Young couple playing outdoors with their pet dog

Family law

What happens to pets in divorce?

For couples looking to separate or divorce, there are many questions around how pet ownership is legally decided. Here, our experts answer them.

20 February 2022

Britain is a nation of animal lovers. Our pets are valued members of the family, just like our human relatives. We’ve welcomed animals into our homes for many years, but recently, the pet population has increased dramatically.

According to the Pet Food Manufacturers’ Association, a staggering 3.2 million households in the UK have welcomed one in since the start of the pandemic, with two thirds of new owners aged between 16-34. In total, there were an estimated 34 million pets in homes across the UK in 2021. So, with pet ownership at a high and divorce rates having only decreased slightly in the peak of lockdown, it’s wise to consider what would happen to our beloved pets in divorce.

What happens to pets during divorce?

The first consideration of the English court in the division of matrimonial finances upon divorce is given to the welfare while a minor of any child of the family, who has not attained the age of eighteen. The English court does not currently recognise the special place that pets hold within the family unity; there is no mention of pets in the matters to which the English court is to have regard in deciding how to exercise its powers and pets are treated as mere chattels or items of personal property upon divorce.

However, recent developments in Spanish law mean that pets are now to be considered as ‘sentient, living beings’ on the Iberian peninsula. This means that the Spanish family court must consider the animal’s welfare during the divorce proceedings and the parties’ abilities to look after the pet. As a result, the Spanish court now have the power to decide shared custody and visitation arrangements with pets. Spain follows France, Portugal, and several other European countries in this change.

In the English court, however, it’s largely expected that divorcing couples should come to an agreement between themselves about pet custody and the expenses associated with their animals. It’s thought that if the English court must make a judgement on pet custody, then it would likely consider who paid for the animal (alongside various other expenses, such as food and vets bills), whose name is on the microchip, and who is registered as the owner of the pet at the vets.

The court may also then consider the most suitable home for the pet moving forward, particularly if there are differences in each spouse’s living arrangements and financial positions. This is in stark contrast to the other European countries mentioned above that place more importance on the wellbeing of the pet during a divorce as opposed to the financial implications.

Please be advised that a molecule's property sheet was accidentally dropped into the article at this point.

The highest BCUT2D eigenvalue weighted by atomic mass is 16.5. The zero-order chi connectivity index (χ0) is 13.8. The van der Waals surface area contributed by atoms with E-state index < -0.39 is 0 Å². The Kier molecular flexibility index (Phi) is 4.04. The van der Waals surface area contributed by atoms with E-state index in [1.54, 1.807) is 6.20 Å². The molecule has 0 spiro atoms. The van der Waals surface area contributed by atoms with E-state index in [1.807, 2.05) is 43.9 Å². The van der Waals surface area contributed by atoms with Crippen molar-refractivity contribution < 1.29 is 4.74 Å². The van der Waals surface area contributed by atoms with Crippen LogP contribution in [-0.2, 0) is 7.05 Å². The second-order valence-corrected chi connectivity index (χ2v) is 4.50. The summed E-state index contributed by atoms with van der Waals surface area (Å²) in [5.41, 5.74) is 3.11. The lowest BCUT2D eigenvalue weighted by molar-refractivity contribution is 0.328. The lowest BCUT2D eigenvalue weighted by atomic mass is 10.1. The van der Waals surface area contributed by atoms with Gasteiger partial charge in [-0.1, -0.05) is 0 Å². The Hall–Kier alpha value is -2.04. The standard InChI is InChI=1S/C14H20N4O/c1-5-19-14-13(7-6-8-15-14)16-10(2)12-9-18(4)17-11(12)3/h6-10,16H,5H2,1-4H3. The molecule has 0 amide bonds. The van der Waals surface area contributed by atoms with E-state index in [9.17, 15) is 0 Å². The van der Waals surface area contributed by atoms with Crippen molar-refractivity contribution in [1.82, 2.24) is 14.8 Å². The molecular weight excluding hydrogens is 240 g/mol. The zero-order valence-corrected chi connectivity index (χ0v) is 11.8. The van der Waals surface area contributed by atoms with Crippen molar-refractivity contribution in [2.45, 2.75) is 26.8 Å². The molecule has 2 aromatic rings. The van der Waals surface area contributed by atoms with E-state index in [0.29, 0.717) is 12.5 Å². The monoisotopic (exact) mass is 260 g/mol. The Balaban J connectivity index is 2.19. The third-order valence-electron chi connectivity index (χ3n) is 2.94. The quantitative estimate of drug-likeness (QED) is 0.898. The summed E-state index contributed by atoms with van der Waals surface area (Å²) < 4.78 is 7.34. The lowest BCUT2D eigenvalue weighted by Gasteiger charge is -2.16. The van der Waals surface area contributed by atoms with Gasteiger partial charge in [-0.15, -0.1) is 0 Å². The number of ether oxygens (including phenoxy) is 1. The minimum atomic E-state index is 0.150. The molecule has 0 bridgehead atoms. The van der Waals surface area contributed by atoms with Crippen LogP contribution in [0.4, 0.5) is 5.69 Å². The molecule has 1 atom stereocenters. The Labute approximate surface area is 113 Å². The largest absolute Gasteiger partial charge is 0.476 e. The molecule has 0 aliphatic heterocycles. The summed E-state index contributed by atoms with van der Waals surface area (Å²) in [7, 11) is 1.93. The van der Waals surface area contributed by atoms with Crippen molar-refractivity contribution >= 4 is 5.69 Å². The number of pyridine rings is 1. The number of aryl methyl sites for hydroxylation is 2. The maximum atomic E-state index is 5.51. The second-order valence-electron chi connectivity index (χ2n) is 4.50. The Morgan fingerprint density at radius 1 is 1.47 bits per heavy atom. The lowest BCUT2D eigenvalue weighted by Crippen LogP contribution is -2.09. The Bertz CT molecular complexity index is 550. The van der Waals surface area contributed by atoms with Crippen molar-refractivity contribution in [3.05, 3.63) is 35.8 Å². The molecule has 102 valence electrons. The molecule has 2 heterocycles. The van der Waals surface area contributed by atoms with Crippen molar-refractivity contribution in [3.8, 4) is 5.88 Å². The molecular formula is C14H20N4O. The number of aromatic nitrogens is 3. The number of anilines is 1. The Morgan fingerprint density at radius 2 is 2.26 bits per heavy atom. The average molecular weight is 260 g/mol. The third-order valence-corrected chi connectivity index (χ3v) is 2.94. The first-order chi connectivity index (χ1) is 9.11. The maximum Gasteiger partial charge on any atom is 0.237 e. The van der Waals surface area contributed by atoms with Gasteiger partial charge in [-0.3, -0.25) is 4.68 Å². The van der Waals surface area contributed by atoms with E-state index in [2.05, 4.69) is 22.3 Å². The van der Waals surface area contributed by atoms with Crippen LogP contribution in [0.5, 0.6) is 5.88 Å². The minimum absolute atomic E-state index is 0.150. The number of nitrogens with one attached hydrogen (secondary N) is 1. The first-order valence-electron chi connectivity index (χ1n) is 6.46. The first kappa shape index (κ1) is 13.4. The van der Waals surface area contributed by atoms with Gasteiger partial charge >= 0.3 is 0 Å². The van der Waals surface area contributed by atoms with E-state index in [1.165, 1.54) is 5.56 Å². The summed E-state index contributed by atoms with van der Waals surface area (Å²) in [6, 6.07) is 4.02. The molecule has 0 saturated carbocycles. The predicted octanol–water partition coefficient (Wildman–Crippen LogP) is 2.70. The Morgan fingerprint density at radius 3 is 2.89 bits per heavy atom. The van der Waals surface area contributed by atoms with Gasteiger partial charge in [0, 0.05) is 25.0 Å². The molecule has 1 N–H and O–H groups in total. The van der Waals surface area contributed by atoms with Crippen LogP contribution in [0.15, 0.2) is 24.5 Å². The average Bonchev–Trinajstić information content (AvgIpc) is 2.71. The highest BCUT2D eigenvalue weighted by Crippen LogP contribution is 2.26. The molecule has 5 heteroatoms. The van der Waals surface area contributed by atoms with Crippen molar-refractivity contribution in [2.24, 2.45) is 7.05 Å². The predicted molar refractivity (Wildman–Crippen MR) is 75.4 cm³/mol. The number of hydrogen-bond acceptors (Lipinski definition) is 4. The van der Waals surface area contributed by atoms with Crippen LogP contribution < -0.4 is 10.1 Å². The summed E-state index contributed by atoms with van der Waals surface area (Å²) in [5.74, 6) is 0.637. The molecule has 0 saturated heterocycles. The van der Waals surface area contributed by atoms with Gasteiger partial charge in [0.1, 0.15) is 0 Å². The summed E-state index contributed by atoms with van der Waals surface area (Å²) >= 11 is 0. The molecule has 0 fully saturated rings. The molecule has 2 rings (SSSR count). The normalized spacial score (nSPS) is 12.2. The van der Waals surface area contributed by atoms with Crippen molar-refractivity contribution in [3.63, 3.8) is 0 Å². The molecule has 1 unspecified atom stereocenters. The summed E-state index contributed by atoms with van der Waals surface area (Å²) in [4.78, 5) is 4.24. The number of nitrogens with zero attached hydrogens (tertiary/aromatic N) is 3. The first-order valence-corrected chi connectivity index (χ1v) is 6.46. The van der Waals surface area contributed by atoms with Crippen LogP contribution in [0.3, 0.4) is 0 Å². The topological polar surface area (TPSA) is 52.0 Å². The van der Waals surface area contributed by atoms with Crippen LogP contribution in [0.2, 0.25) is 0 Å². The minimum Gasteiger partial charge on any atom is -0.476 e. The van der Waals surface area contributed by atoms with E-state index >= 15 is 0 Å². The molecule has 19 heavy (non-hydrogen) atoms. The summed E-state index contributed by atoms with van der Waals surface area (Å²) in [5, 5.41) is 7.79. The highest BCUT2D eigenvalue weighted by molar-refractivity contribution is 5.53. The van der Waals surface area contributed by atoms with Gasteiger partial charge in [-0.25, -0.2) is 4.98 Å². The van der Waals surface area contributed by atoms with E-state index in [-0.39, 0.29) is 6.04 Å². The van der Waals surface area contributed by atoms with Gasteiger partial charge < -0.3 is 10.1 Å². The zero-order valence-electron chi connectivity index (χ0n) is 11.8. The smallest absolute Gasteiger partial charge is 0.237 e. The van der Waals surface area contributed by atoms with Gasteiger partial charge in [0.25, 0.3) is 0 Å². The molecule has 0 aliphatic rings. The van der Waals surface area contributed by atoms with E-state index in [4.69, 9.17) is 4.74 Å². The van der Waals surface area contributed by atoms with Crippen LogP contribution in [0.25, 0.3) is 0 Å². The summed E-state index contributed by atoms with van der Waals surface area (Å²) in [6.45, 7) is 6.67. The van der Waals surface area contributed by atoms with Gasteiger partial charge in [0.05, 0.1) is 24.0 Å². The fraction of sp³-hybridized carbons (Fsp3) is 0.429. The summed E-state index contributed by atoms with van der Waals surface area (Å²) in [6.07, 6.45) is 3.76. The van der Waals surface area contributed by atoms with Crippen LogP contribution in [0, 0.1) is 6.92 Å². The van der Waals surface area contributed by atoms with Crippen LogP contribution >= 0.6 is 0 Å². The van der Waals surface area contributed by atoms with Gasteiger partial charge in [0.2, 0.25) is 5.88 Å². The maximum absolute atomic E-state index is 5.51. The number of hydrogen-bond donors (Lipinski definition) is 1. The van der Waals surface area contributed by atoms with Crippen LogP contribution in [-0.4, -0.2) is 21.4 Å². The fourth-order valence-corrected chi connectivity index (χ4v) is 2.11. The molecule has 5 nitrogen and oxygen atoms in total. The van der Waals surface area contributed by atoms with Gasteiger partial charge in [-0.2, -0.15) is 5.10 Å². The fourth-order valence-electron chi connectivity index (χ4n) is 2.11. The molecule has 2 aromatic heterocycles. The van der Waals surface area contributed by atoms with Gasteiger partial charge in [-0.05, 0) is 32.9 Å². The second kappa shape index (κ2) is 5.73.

How are people preventing disagreements over pets during divorce?

There’s been an increase in recent years in the drafting of a document known as a ‘pet nup’ agreement. This is a document detailing the care and living arrangements for a pet in the event of a future separation, which parties have agreed in advance between themselves.

It can help prevent future disagreements in respect of care of the pet and make pet custody after divorce clear. The courts are placing more and more weight on these kinds of agreements, as long as they clearly lay out the position of both partners and are made by two consenting adults. Alternatively, a clause concerning a pet can be included in a standard prenuptial or cohabitation agreement.

What to do if you can’t make a decision

While, understandably, divorce can be a very stressful time, communication is key when you’re making decisions around the living arrangements of your pet. Before seeking legal representation, it’s best to sit down and talk about your pet’s best interests with your partner.

Many couples share custody of their dogs and we have seen this in the media, with TV presenter Ant McPartlin and ex-wife, Lisa Armstrong agreeing to shared custody of their dog after their divorce. It just goes to show that if you co-operate, you can come up with a schedule or agreement that suits the needs of you both and most importantly, your pet’s needs, ensuring your loved one gets the best of both worlds after your divorce.

How can Slater and Gordon help?

At Slater and Gordon, we understand that the divorce process can be an emotionally distressing time. Our experts make sure our clients feel empowered throughout the legal process, even when they may feel that other things in their lives are out of their control.

If you need support and guidance from our award-winning family lawyers, contact us online today or call 0330 041 5869.

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